Celebrate the Year of the Tiger in Melbourne with a grand return to Little Bourke Street.

In the beginning, it was the cunning Rat who rode the Ox across the river, leaping forth onto the bank to cross the finish line in first place. How the Ox got itself into medal contention we’ll never know, but the Tiger was never in doubt, using its natural gifts to hold off the wily rabbit and snatch the bronze. The pig lost. And so, the creatures of the Chinese Zodiac found their order.

As we farewell the Ox and welcome the Year of the Tiger, we’re reminded of the preciousness of our city’s Chinatown: one of the oldest in the world, and one of the coolest, to be sure. What we once knew as a promenade of august Cantonese restaurants sloping gently from Spring to Elizabeth now sparkles with regional treasures untold, touching each corner of China and many of the provinces in between. From the whomp of noodle on stainless steel at Biang Biang and Lanzhou Beef Noodle Bar to the frenzied hubbub of a packed dumpling house, Melbourne’s Chinatown is more than just a historic dining precinct: it’s a living thing, evolving in perpetuity to meet shifting demographics and global dining trends.

But it also needs our help. The past couple of years have been especially rough in Chinatown, so what better time to get back to your favourite spot – or try something new – than at the dawn of the Lunar New Year.

Eights are considered especially lucky in China; here are 88* Chinese things to eat in (and near) Chinatown on the eve of the Year of the Tiger.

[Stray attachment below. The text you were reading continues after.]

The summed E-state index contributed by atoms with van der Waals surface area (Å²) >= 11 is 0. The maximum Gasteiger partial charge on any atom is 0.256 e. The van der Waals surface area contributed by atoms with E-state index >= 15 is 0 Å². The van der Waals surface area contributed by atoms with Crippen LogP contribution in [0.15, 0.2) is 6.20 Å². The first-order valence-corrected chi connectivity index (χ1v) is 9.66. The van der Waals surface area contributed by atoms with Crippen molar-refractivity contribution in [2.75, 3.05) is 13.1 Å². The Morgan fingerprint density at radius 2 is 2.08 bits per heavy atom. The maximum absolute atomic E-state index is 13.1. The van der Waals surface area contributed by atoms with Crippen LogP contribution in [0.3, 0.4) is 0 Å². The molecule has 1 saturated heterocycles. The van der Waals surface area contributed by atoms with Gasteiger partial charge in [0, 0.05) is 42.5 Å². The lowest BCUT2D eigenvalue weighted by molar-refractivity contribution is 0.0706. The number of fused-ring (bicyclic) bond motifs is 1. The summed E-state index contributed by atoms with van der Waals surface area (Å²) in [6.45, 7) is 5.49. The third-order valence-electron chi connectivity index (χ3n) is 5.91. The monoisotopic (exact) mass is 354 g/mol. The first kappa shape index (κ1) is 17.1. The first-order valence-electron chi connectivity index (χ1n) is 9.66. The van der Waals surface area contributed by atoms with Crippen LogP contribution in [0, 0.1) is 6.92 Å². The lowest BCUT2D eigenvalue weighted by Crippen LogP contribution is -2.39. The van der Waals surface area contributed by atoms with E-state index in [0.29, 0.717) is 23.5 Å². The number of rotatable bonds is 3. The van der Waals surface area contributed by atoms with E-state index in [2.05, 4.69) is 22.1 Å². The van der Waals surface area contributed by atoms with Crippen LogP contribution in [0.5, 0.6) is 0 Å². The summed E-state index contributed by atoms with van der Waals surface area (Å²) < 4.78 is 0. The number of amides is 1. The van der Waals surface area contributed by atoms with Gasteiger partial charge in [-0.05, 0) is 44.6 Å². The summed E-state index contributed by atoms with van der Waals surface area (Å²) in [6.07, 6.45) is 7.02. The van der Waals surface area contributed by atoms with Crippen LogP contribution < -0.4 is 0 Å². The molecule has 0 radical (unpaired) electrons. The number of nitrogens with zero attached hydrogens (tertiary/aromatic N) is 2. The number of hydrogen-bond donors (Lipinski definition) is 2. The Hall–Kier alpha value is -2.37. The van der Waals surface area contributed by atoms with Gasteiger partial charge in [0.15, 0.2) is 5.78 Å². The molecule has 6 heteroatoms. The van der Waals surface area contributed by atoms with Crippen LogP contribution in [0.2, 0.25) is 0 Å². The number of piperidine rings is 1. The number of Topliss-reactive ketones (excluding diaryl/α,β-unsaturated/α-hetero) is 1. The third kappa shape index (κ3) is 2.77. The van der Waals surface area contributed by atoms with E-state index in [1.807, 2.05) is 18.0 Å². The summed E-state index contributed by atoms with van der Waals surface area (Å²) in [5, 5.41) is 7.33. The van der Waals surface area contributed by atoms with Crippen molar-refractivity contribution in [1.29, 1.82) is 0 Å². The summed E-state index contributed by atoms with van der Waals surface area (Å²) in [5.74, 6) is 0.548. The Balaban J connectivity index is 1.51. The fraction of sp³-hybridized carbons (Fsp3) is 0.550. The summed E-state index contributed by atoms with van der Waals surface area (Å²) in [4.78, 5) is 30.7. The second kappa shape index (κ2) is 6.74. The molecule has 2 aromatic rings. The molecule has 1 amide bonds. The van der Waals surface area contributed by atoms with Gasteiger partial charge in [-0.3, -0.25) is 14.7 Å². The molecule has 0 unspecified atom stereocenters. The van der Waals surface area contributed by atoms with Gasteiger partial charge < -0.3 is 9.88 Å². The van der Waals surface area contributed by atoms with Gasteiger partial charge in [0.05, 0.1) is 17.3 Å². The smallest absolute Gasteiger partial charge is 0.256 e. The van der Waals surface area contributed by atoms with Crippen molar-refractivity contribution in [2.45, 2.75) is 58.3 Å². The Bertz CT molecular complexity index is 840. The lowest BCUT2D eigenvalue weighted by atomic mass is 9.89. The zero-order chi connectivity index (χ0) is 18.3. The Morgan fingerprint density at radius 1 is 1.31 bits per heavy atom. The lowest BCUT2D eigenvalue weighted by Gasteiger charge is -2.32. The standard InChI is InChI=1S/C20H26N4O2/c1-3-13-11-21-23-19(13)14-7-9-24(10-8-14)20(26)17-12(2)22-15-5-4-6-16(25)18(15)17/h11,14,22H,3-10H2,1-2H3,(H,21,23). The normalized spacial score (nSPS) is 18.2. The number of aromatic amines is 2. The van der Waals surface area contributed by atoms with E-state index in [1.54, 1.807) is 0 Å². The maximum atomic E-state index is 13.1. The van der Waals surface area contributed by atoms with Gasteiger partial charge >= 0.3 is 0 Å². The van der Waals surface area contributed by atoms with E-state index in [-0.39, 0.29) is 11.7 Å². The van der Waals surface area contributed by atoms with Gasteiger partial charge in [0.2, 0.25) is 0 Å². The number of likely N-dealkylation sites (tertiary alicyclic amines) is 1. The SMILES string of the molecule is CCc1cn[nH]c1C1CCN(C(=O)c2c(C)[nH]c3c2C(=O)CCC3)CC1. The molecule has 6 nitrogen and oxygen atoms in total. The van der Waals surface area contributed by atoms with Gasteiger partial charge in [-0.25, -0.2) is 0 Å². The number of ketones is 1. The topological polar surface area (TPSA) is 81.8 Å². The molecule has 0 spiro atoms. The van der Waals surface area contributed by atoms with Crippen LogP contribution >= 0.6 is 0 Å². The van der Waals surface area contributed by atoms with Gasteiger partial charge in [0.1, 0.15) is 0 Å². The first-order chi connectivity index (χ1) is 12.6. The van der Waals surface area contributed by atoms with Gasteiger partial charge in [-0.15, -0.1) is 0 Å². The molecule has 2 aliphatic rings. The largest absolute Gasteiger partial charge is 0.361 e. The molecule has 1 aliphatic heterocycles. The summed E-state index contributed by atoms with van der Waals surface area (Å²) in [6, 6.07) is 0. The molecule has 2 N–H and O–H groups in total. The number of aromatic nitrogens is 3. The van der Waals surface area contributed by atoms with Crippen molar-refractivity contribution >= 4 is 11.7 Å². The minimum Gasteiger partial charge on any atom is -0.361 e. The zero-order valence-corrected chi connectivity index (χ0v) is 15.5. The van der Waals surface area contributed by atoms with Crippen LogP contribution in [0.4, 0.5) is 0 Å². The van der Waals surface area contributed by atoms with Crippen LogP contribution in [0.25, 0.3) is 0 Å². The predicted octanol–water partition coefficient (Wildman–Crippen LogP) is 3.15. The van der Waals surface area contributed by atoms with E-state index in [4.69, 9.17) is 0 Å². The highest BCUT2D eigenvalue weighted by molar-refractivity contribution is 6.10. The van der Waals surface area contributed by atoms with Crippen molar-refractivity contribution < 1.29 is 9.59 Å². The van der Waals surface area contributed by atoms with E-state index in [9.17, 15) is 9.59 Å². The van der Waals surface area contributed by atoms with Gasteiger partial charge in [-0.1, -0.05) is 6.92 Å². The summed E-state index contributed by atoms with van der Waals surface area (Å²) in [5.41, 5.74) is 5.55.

Crazy Wing’s baked wheaten donkey cake
Are Crazy Wing’s crazy wings manifestly too hot? (They are crazy, after all.) In any case, their baked wheaten donkey cakes are just right. Bold northeast Chinese fare.
Crazy Wing, 177 Russell St, Melbourne

HuTong’s boiled pork dumplings
Across the road from Flower Drum, the xiao long bao and potstickers, though delicious, are lime-lit to distraction; what you really want are the hefty boiled pork dumplings.
HuTong Dumpling Bar, 14-16 Market Ln, Melbourne

Shark Fin Inn’s yum cha
Forty-plus years in the fancy Cantonese biz is time enough to perfect Chinatown’s favourite brunch. Off the carts-delicious.
Shark Fin Inn 50 Little Bourke St, Melbourne

Shanghai Street’s spring onion oil noodles
Simple, oily, salty noodles that take a good dumpling party and make it great.
Shanghai Street, various CBD locations

Shanghai Dragon’s fried pork dumplings
Flavourful, crisp-shelled, hot and quick. You couldn’t ask for much more from this no-fuss hole-in-the-wall.
Shanghai Dragon, 163-165 Russell St, Melbourne

China Bar’s char siu
How much is that hoggy in the window? Next time you walk past this piece of Russell Street history, surrender yourself to its hanging meats.
China Bar, 235 Russell St, Melbourne

Secret Kitchen’s live seafood
How much is that lobby in the window? Probably still relatively cheap – make it dinner.
Secret Kitchen, 222 Exhibition St, Melbourne

Bowltiful’s Lanzhou la mian
Clear beef broth with sliced radish, brisket and a thatch of wheat noodles pulled to string behind a glass window. Gansu Province’s number-one noodle is available on most streets in China; happily, the Melbourne CBD is beginning to look the same.
Bowltiful, 382-384 Elizabeth St, Melbourne

A Little Joy’s sheng jian bao
Combining the yeasty paunch of the bao zi with the secret soupy surprise of the xiao long bao, the sheng jian bao is the snack that does it all – one of Melbourne’s best.
A Little Joy, Kmart Centre, 222 Bourke St, Melbourne

Shandong Mama’s lamb dumplings
The arcade eatery’s mackerel dumplings put Shandong on the map for many Melburnians; hit the lamb and tell us they’re not just as good.
Shandong Mama, Midcity Centre, 7/200 Bourke St, Melbourne

Lee Ho Fook’s milk buns, bakwa butter and pork floss
House-made milk buns, cultured butter, candied and flossed pork. New-style Chinese fit for a tiger.
Lee Ho Fook, 11-15 Duckboard Pl, Melbourne

Old Street Hunan stinky tofu
Have you ever had tofu that wasn’t quite stinky enough? It probably wasn’t this Hunanese specialty, cooked to pungent perfection a couple of doors down from Shandong Mama.